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Jun 2014
Predicting MS in children
Oct 2014
Three new Incubator Grants announced
Dec 2014
2015 Funding announced
Mar 2015
Investigating new treatment options
Oct 2015
Progress in MS Research Conference
Feb 2016
2016 Round of Funding
Feb 2014
New projects being funded
Feb 2014
Breakthrough study shows great promise

Incubator Grant

The Foundation is pleased to announce the following Incubator Grant has been approved for funding:

What is driving neuromyelitis optica?

Investigators:

Dr Ben Crossett, University of Sydney         
Associate Professor Michael Barnett, University of Sydney

Dr Ben Crossett and Associate Professor Michael Barnett have received incubator grant support to pursue analysis using state-of-the-art techniques exploring the protein fragments that are displayed on the surface of cells in the body. The immune system recognises and responds to these fragments in order to generate an immune response to foreign molecules, or an autoimmune response. They are thought to play an important role in distinguishing ‘self’ and ‘non-self’ which breaks down in MS and also in neuromyelitis optica (NMO).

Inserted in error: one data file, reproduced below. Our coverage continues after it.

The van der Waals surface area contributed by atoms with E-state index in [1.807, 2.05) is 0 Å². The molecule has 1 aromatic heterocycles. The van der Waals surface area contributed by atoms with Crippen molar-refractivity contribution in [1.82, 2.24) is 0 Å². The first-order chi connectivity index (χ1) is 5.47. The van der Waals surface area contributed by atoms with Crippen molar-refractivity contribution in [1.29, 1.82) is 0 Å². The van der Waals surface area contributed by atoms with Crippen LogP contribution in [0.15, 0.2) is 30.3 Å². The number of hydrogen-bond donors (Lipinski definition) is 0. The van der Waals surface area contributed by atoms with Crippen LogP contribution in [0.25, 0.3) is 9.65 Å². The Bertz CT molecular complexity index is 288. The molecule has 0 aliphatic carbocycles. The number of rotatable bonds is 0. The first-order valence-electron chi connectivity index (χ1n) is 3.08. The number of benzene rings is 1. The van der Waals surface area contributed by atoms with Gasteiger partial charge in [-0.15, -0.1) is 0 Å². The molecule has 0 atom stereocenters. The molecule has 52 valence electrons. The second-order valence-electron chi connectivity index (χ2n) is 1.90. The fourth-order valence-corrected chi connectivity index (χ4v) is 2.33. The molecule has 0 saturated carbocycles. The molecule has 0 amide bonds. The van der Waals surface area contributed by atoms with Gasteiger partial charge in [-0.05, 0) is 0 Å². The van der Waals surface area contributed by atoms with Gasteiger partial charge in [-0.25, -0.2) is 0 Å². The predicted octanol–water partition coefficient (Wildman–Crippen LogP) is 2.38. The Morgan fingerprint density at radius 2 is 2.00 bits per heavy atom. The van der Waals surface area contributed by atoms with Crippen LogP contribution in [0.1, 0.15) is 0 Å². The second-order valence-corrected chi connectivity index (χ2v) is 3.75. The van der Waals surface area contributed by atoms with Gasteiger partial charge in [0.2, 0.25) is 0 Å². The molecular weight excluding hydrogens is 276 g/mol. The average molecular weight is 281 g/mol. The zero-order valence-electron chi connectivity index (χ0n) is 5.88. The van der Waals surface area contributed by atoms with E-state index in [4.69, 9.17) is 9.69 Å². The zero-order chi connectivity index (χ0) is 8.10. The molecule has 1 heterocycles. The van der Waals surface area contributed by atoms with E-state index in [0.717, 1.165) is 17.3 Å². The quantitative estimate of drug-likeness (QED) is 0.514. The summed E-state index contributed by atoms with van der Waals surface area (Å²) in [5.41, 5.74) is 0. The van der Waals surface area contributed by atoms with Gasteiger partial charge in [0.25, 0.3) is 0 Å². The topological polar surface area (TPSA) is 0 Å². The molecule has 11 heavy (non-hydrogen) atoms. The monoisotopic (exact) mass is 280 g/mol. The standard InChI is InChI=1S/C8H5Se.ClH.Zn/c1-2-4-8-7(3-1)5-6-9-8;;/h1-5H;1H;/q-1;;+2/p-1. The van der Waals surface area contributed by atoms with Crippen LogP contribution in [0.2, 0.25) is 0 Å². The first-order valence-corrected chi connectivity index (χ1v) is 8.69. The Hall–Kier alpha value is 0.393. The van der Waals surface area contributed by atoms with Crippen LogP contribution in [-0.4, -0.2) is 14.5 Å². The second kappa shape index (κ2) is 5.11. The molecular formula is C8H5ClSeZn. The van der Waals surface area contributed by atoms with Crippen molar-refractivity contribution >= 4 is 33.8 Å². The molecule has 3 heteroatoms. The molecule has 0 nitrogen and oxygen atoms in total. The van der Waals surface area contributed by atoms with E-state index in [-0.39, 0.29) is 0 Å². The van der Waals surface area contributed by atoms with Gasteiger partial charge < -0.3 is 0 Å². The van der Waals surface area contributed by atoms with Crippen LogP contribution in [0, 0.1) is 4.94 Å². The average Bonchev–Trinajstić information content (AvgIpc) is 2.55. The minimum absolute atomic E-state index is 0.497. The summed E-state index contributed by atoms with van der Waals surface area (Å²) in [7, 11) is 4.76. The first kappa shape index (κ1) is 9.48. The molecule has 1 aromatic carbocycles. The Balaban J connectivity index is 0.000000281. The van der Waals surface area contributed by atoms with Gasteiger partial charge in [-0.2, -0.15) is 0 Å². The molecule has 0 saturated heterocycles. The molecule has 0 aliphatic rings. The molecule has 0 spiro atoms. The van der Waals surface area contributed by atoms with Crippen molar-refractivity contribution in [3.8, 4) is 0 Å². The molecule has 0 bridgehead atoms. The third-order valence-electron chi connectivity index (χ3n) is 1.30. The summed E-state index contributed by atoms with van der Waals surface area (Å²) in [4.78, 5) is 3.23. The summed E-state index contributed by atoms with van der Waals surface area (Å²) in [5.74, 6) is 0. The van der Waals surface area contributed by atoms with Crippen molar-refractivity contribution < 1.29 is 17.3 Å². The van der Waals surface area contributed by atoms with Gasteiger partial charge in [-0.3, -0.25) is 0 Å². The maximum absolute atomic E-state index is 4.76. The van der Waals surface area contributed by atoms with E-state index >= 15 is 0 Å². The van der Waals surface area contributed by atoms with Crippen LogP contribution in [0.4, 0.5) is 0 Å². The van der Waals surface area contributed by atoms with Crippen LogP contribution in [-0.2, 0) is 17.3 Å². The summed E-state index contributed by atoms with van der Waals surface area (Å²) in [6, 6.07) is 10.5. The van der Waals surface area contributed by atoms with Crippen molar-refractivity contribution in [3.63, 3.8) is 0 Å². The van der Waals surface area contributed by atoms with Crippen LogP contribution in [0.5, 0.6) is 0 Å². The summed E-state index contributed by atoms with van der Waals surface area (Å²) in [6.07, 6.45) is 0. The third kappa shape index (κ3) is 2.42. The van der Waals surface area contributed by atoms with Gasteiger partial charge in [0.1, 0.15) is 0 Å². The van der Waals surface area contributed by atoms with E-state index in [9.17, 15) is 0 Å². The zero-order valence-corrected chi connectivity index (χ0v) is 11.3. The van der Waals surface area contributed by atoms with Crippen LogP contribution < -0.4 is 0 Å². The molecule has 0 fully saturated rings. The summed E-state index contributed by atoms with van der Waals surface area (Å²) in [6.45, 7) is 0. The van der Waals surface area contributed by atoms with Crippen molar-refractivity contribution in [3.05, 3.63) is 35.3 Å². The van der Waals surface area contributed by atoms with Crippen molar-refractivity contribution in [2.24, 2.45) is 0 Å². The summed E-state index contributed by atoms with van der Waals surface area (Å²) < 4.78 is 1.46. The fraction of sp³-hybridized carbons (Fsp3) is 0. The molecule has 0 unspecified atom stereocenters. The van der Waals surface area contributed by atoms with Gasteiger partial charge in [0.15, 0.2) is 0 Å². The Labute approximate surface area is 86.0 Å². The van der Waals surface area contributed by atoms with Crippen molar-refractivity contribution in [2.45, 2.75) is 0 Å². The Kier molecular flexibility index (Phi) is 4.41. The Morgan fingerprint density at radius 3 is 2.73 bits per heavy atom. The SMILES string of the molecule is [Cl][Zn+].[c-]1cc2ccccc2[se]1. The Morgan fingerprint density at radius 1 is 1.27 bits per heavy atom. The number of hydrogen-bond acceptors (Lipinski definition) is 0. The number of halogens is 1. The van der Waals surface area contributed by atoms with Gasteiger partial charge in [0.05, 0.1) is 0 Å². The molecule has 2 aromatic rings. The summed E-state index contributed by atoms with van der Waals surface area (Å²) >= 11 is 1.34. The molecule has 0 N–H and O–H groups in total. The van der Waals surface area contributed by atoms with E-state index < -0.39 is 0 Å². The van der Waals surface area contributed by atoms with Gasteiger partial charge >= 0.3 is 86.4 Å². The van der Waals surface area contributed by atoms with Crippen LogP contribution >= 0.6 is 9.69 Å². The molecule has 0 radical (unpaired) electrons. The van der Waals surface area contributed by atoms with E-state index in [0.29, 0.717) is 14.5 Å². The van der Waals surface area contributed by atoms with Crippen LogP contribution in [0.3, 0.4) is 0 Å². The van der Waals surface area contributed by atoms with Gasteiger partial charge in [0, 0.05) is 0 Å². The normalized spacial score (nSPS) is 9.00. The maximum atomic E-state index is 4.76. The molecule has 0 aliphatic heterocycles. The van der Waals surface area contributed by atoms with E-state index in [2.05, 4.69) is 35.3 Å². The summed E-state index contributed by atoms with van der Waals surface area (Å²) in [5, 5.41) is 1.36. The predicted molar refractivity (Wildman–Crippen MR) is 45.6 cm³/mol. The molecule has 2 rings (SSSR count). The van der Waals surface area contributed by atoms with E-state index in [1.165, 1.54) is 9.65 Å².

Around 70% of people with NMO have antibodies to a ‘self’ protein called aquaporin-4 (AQP4), this is a key distinguishing factor between NMO and MS. However, the remaining 30% have clinical signs of NMO but no AQP4 antibodies. It is not clear whether this group represents a variant of MS, a different subtype of NMO, or an entirely new disease entity.

Dr Crossett’s study will use specialised analysis techniques to compare groups of people with NMO (with or without AQP4 antibodies), and people with MS, to identify any differences in the type or amount of protein fragments that are displayed on cell surfaces. This will help to identify if the cell surface proteins could potentially be important in the failure of the immune system to identify ‘self’ and ‘non-self’ in MS and NMO disorders.

The findings of this study will not only help to increase our understanding of immune system function and how the immune system responds to protein fragments on cell surfaces, but will also help to develop a better understanding of the abnormalities in these autoimmune disorders and how they are defined. This knowledge can then form the basis for better diagnostic markers and potentially the development of novel, targeted therapies.    

 

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